The Lion at Dawn
Forging British Strategy in the Age of the French Revolution, 1783–1797
Published by: University of Oklahoma Press
Imprint: University of Oklahoma Press
Examining Pitt’s foreign policy from 1783 to 1797—the years before and during the War of the First Coalition against Revolutionary France—Jarrett considers a question that has long vexed historians: Did Pitt adhere to the “blue water” school, imagining a globe-trotting navy, or did he favor engagement nearer to shore and on the European Continent? And was this approach grounded in precedent, or was it something new? While acknowledging the complexities within this dichotomy, The Lion at Dawn argues that the prime minister consistently subordinated colonial to continental concerns and pursued a new vision rather than merely honoring past glories. Deliberately, not simply in reaction to the French Revolution, Pitt developed and pursued a grand strategy that sought British security through a novel collective European system—one ultimately realized by his successors in 1815.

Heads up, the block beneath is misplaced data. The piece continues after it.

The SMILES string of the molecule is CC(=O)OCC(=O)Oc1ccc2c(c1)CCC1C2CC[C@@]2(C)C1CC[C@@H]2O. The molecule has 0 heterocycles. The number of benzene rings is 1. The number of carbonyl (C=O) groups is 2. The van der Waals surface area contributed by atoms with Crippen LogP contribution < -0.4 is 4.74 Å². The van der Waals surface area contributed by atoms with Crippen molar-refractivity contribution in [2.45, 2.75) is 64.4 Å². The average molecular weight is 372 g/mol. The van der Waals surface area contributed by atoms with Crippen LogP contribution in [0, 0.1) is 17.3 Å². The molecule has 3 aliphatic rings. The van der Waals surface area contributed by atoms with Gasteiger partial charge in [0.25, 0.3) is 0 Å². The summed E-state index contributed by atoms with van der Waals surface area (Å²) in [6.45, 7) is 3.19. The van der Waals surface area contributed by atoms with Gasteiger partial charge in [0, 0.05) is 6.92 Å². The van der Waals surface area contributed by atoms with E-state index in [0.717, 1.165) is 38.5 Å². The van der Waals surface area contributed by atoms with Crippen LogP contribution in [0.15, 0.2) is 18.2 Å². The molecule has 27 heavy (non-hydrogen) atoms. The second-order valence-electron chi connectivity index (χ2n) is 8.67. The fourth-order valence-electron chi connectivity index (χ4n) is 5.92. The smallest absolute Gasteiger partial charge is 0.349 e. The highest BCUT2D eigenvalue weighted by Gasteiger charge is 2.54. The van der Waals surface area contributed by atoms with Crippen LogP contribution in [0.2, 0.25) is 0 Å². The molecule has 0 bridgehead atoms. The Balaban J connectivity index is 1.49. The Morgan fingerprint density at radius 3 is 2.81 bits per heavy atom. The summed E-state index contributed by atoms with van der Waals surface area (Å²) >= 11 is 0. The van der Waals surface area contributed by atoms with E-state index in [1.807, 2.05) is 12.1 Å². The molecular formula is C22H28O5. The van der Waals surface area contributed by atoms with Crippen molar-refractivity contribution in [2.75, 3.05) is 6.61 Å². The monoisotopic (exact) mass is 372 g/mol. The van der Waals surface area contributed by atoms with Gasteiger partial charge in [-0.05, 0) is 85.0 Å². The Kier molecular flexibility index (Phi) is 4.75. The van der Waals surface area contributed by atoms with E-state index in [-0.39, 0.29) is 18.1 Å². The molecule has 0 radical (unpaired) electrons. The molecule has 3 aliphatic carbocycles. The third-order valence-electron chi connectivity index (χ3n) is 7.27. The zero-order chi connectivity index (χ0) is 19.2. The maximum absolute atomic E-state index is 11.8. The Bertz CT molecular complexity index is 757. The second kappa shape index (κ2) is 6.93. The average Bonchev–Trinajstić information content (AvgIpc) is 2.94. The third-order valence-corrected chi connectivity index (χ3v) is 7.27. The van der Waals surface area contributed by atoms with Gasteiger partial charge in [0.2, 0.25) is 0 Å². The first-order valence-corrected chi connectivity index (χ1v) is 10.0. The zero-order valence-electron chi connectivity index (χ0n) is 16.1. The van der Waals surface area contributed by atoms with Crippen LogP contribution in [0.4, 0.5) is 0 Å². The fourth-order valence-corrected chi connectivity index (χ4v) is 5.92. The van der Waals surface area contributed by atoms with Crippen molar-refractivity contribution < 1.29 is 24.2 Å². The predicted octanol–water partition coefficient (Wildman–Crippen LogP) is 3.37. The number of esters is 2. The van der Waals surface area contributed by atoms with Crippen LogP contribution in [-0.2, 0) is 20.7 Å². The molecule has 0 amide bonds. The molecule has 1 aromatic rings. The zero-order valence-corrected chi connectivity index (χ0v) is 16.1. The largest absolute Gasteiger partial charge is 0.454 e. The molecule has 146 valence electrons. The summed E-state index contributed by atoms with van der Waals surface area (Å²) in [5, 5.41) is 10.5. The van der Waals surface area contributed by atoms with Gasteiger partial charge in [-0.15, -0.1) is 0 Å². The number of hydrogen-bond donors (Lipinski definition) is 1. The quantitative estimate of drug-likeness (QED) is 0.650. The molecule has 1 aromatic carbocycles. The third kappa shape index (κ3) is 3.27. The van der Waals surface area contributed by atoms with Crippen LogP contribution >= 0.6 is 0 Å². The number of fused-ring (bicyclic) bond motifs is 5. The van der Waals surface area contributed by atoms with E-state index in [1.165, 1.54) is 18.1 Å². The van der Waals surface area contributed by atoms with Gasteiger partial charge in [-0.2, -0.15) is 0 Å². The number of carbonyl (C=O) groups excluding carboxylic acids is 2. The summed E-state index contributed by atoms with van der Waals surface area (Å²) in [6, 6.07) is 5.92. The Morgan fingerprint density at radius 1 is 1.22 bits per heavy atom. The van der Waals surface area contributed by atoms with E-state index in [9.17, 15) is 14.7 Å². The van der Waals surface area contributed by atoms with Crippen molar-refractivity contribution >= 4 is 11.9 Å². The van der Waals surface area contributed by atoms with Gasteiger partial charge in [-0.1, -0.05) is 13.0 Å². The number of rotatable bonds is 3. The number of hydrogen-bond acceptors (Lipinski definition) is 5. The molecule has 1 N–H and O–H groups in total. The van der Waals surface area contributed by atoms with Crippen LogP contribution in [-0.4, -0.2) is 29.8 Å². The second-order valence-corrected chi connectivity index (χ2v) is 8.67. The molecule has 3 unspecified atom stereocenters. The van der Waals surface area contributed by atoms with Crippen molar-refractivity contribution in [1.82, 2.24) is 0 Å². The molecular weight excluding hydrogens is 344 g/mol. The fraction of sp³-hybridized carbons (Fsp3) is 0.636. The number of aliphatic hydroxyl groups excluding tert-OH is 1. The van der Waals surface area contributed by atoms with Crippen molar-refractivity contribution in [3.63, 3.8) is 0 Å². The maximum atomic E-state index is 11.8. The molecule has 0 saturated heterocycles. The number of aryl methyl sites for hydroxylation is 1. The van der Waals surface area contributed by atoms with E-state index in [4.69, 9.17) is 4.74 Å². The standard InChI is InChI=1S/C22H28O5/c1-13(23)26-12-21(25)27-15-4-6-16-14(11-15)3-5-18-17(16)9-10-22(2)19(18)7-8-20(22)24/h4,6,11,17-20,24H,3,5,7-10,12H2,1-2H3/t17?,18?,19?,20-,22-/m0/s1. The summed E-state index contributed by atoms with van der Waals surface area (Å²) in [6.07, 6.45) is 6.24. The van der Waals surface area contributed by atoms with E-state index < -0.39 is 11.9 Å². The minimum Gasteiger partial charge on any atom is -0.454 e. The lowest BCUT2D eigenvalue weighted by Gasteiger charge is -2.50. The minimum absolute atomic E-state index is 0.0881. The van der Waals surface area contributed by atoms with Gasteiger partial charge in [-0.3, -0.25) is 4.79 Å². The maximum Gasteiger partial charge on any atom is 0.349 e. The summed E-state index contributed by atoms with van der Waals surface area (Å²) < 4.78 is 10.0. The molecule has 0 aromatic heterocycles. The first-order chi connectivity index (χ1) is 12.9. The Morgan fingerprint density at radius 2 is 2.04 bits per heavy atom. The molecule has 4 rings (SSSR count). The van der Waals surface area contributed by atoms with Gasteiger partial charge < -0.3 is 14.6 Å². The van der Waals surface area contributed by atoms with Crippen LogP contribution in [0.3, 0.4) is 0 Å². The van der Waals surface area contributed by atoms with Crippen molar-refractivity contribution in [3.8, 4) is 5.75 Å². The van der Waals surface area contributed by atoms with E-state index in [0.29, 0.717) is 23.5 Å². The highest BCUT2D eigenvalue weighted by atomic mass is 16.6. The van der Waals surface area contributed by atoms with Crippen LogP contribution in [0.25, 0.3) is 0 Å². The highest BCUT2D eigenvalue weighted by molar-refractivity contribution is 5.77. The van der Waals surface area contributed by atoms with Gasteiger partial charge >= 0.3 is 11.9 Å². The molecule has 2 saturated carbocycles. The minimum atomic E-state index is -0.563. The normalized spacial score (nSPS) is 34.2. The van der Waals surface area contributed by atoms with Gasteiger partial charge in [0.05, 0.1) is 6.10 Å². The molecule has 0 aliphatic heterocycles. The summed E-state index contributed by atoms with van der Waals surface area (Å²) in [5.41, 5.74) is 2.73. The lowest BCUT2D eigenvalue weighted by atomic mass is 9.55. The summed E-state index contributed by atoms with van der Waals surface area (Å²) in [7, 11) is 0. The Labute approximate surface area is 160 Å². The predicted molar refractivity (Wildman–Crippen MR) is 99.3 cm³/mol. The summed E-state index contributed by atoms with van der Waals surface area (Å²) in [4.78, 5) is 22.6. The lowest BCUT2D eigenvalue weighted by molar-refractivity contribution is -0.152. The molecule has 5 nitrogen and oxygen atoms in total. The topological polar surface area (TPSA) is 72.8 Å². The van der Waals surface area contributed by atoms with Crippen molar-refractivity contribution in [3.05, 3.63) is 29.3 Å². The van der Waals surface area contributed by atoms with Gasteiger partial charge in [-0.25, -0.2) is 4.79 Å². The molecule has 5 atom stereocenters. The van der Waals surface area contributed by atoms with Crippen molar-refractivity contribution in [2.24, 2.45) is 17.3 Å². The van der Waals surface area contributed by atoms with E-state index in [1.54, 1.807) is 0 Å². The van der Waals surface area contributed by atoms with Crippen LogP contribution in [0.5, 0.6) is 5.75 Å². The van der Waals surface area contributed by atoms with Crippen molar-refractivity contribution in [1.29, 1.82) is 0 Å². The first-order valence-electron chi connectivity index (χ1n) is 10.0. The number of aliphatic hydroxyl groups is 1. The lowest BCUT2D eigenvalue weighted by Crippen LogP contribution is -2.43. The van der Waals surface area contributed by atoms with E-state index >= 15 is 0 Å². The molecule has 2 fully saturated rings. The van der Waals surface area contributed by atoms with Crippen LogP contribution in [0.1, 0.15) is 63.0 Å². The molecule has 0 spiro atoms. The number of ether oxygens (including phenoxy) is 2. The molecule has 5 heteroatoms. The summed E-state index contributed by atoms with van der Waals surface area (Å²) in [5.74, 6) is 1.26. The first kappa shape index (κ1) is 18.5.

The Lion at Dawn opens a critical new perspective on the emergence of modern Britain and its empire and on its early effort to create a stable and peaceful international system, an ideal debated to this day.